Sometimes it takes a bad experience to turn us around. Although I had basically no Jewish affiliation and was far along the secular continuum, our four year old son attended a Jewish pre-school. Now that we had children I thought I should try to offer them some kind of Jewish community/identity.  I certainly didn’t feel qualified to offer much beyond bagels and lox and a few Yiddish words. 

To supplement the Jewish pre-school, we lit the Chanukah candles and gave our sons EIGHT presents, one each night. I was competing with Christmas. Growing up I had found Christmas mesmerizing: the beautiful Christmas lights, the piles of brightly colored wrapped presents, families going to Midnight Mass on Christmas Eve, delicious pasta and other Italian delights (I grew up in New York and my Christmas knowledge was from Italian friends.) I found their family traditions enchanting and magical.

Now as a mother with children of my own, I was determined to create some kind of magical memories for my family. This one evening, my kids, my husband and I were on our way to a pre-school Chanukah party. As we approached the building, I saw my good friend and her two little girls rushing away towards their car. This was odd; she was going the wrong way! Her two little daughters looked bewildered and my friend who was always calm, seemed abrupt and anxious. 

“What’s wrong? Why are you leaving?? The party is just starting!”, I asked in the parking lot. I looked at the girls and they looked frightened. “They won’t let us in”, she answered. “WHAT??!!!” What could she be talking about?!  “I didn’t RSVP on time and they said they have no room” “WHAT?! They’re not going to let you in?!” As a (former) rule breaker, this made no sense to me. This was sacrilege! How could they turn away a mom with two little girls?! For a Chanukah party?!

I tried to stop her and encouraged her to come back with us, but she bolted off ushering her girls to their car.

Thinking this must be some big mistake, I dashed to the party and told the lady at the front door about the mishap. I was a bit hyper and out of breath, ready to race back to my friend to fix the misunderstanding. The lady at the door calmly explained there was no error. She said that I (fyi this was out of character for me) had RSVP’d on time. The other family had not.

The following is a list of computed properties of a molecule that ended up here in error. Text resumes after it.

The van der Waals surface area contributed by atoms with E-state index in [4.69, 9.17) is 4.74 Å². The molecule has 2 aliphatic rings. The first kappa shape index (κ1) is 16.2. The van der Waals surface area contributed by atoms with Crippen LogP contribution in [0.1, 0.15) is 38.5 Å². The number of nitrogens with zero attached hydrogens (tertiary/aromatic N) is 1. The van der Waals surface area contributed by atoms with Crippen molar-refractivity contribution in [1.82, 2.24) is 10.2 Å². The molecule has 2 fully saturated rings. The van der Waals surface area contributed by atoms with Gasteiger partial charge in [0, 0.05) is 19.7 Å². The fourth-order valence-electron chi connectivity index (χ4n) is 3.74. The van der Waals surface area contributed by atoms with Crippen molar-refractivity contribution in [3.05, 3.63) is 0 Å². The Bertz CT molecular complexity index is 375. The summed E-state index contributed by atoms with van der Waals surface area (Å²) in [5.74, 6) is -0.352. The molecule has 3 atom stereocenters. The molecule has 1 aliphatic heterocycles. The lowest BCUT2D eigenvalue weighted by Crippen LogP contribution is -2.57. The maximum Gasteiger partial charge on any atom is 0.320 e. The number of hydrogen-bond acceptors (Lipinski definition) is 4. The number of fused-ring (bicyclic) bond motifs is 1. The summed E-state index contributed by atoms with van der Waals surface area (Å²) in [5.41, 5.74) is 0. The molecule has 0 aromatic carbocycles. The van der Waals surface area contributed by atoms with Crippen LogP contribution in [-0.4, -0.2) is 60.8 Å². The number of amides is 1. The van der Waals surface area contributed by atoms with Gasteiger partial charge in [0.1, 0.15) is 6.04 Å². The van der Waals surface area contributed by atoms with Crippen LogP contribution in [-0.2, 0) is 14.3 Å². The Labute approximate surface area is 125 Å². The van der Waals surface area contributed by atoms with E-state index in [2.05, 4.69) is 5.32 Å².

There was no arguing. She was stalwart. Confused and perturbed, we went into the party. An array of  donuts, a few children’s activities, it was very casual, very basic. It was not crowded. It was not particularly fun either (I guess I am still a little hot about this!). 

The next morning, I called the Jewish center thinking again, they would want to know. This was a terrible mistake and surely they would not want to turn children away or represent themselves in this way.


It was explained to me that the party had reached their limit. I argued. “This wasn’t right.” They said not everyone would get a donut if they had let more people in. I said, “Cut the donuts in half!” She said I might be okay with that, but many parents would not. No! I still argued not wanting this to be true. 

Finally after a few more rounds I acquiesced, and we hung up.

That night I told my husband, I am done with religion. I did not grow up with a good or basically any religious experience and as an adult, I tried. I did not like what I saw. What was the point? It was not a far reach to quit since I had barely engaged in the first place.

The next morning when I awoke, it came to me to go to the public library. I had never ventured to this little corner of the library before and was surprised to see they had a small Jewish section. An unfamiliar and quiet inner voice guided me to pick out book after book. I left with a stack of books I could barely carry. My ex- husband still jokes to this day, “Vivi said she’s done with religion and the next day she comes home with a huge pile of books. I asked her why and she said if she’s going to leave something, she should at least know what she’s leaving.”

“Seeing G-d” by Rabbi David Aaron was the first book that caught my eye. I didn’t believe in G-d, but okay. We’ll just see what this whole thing is about…

I LOVED the book. 

And I LOVED the next book.

AND the next one.

I didn’t know Judaism included these rich ideas.

And………….and………………………………………………….it began.   ©

Love, Vivi

💖 If you know anyone who might appreciate this story, would you please share?
And YOUR comments and stories are always welcome! 🥰
Cover. Photo from Canva.com, Donuts Photo by Sheri Silver, DONUTS word Photo by  DJ Johnson,  Pile of books Photo by Gaelle Marcel. Gold/pink Photo by Sharon McCutcheon

4 thoughts on “LEAVING JUDAISM? a turning point”

  1. Linda Disselkamp says: How can you leave us on such a cliff? I can hardly wait until the next installment. This is exactly what I wanted to hear about!


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